People of the world seem to fall into one of two camps when it comes to showering: those who shower in the morning, and those who shower at night. (There’s also a third group of people who prefer baths, but for our purposes today, we’ll be focusing strictly on shower-ers.)
Regardless of which camp you personally fall into, you’re probably convinced you’re in the “right” one. But you may not be! Here’s what happens if you shower before bed, as well as what happens if you stick to morning showers.
What happens if you shower before bed?
There are plenty of reasons why some people elect to take their showers before bedtime instead of in the morning. For one, you get to sleep in a bit later, and who doesn’t love that? But the advantages aren’t only on the sleeping-in side of things. Experts agree that showering before bed actually provides several benefits to those who prefer a nighttime scrub.
Dr. Janet K. Kennedy, a clinical psychologist and sleep expert, told The New York Times that people who struggle with insomnia may have the most to gain from showering at night. “The body naturally cools down as bedtime approaches, in sync with the circadian rhythm,” she said. “Showering artificially raises the temperature again and allows for a faster cool down, which seems to hasten sleep.” Showering at night can also release tension in your muscles, which is another way to get better sleep.
There’s also a case to be made for the fact that before getting into your (presumably) clean bed, you might want to wash the day’s dirt and grime off your body. Makes sense, right?
What happens if you shower in the morning?
Of course, no matter how clean your body is when you get into bed, you spend the night sweating (even if you don’t think you do). That means that when you wake up, your body is covered in sweat and bacteria that you probably want to clean off. Enter: the morning shower people.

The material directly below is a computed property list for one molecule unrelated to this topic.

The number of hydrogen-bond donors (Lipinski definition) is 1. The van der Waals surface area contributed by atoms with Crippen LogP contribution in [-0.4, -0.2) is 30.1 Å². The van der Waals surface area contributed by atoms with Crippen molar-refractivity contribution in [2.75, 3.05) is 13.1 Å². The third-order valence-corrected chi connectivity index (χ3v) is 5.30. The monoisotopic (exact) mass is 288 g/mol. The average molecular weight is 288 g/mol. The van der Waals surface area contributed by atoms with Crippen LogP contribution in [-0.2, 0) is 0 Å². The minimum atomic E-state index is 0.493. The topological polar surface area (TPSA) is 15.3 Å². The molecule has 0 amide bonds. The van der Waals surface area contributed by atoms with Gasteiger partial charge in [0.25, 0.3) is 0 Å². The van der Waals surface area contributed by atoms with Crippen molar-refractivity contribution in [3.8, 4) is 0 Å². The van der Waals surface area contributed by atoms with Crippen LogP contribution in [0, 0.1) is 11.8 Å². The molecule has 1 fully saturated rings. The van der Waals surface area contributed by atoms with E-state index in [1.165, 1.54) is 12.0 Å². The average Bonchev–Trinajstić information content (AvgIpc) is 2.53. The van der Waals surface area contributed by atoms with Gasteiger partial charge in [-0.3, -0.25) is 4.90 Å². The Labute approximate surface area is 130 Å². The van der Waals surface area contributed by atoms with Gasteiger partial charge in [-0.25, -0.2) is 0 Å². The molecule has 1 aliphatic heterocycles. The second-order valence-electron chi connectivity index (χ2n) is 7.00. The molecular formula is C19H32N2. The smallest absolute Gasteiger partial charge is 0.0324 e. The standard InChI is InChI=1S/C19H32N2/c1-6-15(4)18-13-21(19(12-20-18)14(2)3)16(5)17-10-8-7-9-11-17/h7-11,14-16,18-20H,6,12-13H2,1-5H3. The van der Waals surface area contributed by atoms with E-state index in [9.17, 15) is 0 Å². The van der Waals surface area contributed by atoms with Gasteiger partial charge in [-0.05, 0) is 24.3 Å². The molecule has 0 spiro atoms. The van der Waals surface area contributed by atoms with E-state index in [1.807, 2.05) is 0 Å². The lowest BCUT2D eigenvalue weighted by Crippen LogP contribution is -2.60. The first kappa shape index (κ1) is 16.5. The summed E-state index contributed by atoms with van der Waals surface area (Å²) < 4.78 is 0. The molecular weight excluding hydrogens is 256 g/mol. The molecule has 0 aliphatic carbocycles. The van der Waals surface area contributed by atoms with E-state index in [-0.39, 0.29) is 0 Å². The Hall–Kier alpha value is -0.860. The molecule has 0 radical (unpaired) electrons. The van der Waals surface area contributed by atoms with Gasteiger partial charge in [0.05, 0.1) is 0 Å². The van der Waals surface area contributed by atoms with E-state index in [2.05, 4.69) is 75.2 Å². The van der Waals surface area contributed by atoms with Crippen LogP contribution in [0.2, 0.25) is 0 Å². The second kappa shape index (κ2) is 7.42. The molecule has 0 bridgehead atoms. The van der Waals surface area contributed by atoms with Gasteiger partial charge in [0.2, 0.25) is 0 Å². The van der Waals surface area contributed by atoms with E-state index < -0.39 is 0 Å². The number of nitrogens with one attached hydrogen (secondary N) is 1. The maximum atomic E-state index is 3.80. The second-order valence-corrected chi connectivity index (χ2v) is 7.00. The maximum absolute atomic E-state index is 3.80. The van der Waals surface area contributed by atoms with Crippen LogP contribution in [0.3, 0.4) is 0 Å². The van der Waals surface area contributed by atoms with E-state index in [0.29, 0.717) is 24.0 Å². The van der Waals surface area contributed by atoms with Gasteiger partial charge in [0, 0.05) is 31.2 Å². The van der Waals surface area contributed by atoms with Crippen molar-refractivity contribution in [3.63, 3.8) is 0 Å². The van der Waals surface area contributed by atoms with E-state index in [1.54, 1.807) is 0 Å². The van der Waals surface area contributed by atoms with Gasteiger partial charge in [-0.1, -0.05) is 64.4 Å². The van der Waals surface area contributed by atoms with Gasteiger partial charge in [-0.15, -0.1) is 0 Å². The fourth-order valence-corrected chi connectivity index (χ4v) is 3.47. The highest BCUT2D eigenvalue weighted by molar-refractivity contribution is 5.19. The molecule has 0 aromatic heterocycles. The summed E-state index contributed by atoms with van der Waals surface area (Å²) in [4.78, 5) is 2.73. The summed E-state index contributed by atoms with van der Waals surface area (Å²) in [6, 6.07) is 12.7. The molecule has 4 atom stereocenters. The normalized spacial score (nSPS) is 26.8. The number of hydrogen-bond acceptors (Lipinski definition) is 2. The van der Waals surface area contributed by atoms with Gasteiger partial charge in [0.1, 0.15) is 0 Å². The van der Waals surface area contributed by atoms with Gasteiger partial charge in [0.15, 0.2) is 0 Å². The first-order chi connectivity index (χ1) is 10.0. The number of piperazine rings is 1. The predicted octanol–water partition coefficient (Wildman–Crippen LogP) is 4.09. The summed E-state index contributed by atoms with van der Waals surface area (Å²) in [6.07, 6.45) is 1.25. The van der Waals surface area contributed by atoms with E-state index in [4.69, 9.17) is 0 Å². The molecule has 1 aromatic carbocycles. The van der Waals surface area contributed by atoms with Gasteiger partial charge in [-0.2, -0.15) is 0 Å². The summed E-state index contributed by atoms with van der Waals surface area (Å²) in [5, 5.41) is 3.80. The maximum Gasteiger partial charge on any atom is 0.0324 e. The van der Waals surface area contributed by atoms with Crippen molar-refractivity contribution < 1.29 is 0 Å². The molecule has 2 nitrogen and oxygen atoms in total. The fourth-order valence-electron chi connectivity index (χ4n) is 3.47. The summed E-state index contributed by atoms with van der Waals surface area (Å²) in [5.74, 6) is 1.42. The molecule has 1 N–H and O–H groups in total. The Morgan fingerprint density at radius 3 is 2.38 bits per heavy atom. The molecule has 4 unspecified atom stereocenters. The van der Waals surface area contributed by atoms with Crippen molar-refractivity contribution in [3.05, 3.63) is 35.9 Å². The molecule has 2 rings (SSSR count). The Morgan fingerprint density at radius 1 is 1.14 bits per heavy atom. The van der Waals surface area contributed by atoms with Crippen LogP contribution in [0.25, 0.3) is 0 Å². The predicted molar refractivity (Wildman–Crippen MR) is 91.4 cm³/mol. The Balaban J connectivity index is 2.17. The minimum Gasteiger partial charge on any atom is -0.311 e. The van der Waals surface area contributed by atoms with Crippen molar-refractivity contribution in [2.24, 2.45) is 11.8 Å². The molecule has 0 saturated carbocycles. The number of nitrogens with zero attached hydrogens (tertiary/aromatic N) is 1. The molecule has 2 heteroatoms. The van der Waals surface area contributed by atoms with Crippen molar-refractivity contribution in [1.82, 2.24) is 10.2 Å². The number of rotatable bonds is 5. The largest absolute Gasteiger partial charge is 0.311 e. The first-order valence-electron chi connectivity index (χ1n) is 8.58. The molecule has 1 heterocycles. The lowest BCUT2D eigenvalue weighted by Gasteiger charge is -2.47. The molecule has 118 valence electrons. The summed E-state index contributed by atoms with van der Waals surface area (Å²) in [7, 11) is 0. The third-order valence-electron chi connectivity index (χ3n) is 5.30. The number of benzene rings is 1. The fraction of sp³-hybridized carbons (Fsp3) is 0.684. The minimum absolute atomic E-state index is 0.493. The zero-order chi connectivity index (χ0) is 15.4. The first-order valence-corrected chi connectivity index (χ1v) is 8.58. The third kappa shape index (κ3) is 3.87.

Another benefit of showering in the morning is that, according to Dr. Kennedy, it can boost your morning alertness. You don’t experience the same cooldown or relaxation period after a morning shower (remember, your body naturally cools down closer to bedtime), so a morning shower may give you an additional burst of morning energy.
Regardless of when you take a shower, it shouldn’t be a hot one!
Look, we all love a long, hot shower. Unfortunately, that’s apparently one of the worst things you can do to your skin. Dr. Gary Goldenberg, a dermatologist, also spoke to The New York Times, and he had bad news for people who love long, hot showers. “Very hot showers tend to take the oil off your skin, and tend to irritate your skin,” he said. “The longer you are in the water, the higher the chance it is going to dry your skin.”
Dr. Kennedy seemed to agree with this advice, saying that a somewhat cooler shower (whether taken at night or in the morning) prevents raising your body temperature too dramatically. The ideal shower lasts only 5 to 10 minutes and is a lukewarm temperature. Dang.
Ultimately, the time that you shower doesn’t much matter. You can take a shower at night, in the morning, or both! As long as you’re keeping yourself clean, you’re doing it right (and the people around you surely appreciate it).